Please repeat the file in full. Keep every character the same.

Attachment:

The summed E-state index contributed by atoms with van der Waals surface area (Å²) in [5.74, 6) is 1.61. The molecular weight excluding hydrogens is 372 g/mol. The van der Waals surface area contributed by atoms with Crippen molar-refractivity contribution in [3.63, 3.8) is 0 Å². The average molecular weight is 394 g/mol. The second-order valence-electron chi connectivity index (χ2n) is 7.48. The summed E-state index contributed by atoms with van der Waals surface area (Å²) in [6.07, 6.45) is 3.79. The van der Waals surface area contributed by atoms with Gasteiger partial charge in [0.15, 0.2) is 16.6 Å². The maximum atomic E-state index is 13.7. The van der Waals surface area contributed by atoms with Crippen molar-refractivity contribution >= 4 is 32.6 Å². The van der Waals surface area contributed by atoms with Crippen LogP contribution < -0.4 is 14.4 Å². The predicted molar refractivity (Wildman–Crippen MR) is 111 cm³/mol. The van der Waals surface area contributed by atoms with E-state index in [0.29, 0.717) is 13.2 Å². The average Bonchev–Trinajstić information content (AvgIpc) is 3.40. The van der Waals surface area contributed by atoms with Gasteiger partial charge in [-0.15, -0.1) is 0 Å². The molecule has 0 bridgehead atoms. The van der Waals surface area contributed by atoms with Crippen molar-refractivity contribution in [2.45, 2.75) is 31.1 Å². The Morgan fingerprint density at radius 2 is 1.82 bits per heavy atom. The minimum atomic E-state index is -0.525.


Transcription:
The summed E-state index contributed by atoms with van der Waals surface area (Å²) in [5.74, 6) is 1.61. The molecular weight excluding hydrogens is 372 g/mol. The van der Waals surface area contributed by atoms with Crippen molar-refractivity contribution in [3.63, 3.8) is 0 Å². The average molecular weight is 394 g/mol. The second-order valence-electron chi connectivity index (χ2n) is 7.48. The summed E-state index contributed by atoms with van der Waals surface area (Å²) in [6.07, 6.45) is 3.79. The van der Waals surface area contributed by atoms with Gasteiger partial charge in [0.15, 0.2) is 16.6 Å². The maximum atomic E-state index is 13.7. The van der Waals surface area contributed by atoms with Crippen molar-refractivity contribution >= 4 is 32.6 Å². The van der Waals surface area contributed by atoms with Crippen LogP contribution < -0.4 is 14.4 Å². The predicted molar refractivity (Wildman–Crippen MR) is 111 cm³/mol. The van der Waals surface area contributed by atoms with E-state index in [0.29, 0.717) is 13.2 Å². The average Bonchev–Trinajstić information content (AvgIpc) is 3.40. The van der Waals surface area contributed by atoms with Gasteiger partial charge in [-0.15, -0.1) is 0 Å². The molecule has 0 bridgehead atoms. The van der Waals surface area contributed by atoms with Crippen molar-refractivity contribution in [2.45, 2.75) is 31.1 Å². The Morgan fingerprint density at radius 2 is 1.82 bits per heavy atom. The minimum atomic E-state index is -0.525.